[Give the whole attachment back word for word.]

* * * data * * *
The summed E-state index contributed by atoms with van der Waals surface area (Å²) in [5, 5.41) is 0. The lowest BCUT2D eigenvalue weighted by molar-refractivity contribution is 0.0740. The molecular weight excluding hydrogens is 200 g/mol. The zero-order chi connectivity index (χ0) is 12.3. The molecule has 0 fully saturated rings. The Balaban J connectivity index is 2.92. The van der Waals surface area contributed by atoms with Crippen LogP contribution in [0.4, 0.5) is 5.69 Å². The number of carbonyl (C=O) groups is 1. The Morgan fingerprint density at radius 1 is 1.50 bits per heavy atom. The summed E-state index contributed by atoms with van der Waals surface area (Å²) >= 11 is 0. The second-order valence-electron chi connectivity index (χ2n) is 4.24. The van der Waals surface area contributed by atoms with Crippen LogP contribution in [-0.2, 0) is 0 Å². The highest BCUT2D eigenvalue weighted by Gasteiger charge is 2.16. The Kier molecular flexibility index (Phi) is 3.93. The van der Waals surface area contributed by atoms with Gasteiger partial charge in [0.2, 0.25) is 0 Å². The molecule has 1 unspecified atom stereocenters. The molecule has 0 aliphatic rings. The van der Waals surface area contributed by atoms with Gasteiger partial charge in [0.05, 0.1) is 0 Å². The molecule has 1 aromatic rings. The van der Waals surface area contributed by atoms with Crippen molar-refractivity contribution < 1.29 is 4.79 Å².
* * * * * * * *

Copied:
The summed E-state index contributed by atoms with van der Waals surface area (Å²) in [5, 5.41) is 0. The lowest BCUT2D eigenvalue weighted by molar-refractivity contribution is 0.0740. The molecular weight excluding hydrogens is 200 g/mol. The zero-order chi connectivity index (χ0) is 12.3. The molecule has 0 fully saturated rings. The Balaban J connectivity index is 2.92. The van der Waals surface area contributed by atoms with Crippen LogP contribution in [0.4, 0.5) is 5.69 Å². The number of carbonyl (C=O) groups is 1. The Morgan fingerprint density at radius 1 is 1.50 bits per heavy atom. The summed E-state index contributed by atoms with van der Waals surface area (Å²) >= 11 is 0. The second-order valence-electron chi connectivity index (χ2n) is 4.24. The van der Waals surface area contributed by atoms with Crippen LogP contribution in [-0.2, 0) is 0 Å². The highest BCUT2D eigenvalue weighted by Gasteiger charge is 2.16. The Kier molecular flexibility index (Phi) is 3.93. The van der Waals surface area contributed by atoms with Gasteiger partial charge in [0.2, 0.25) is 0 Å². The molecule has 1 unspecified atom stereocenters. The molecule has 0 aliphatic rings. The van der Waals surface area contributed by atoms with Gasteiger partial charge in [0.05, 0.1) is 0 Å². The molecule has 1 aromatic rings. The van der Waals surface area contributed by atoms with Crippen molar-refractivity contribution < 1.29 is 4.79 Å².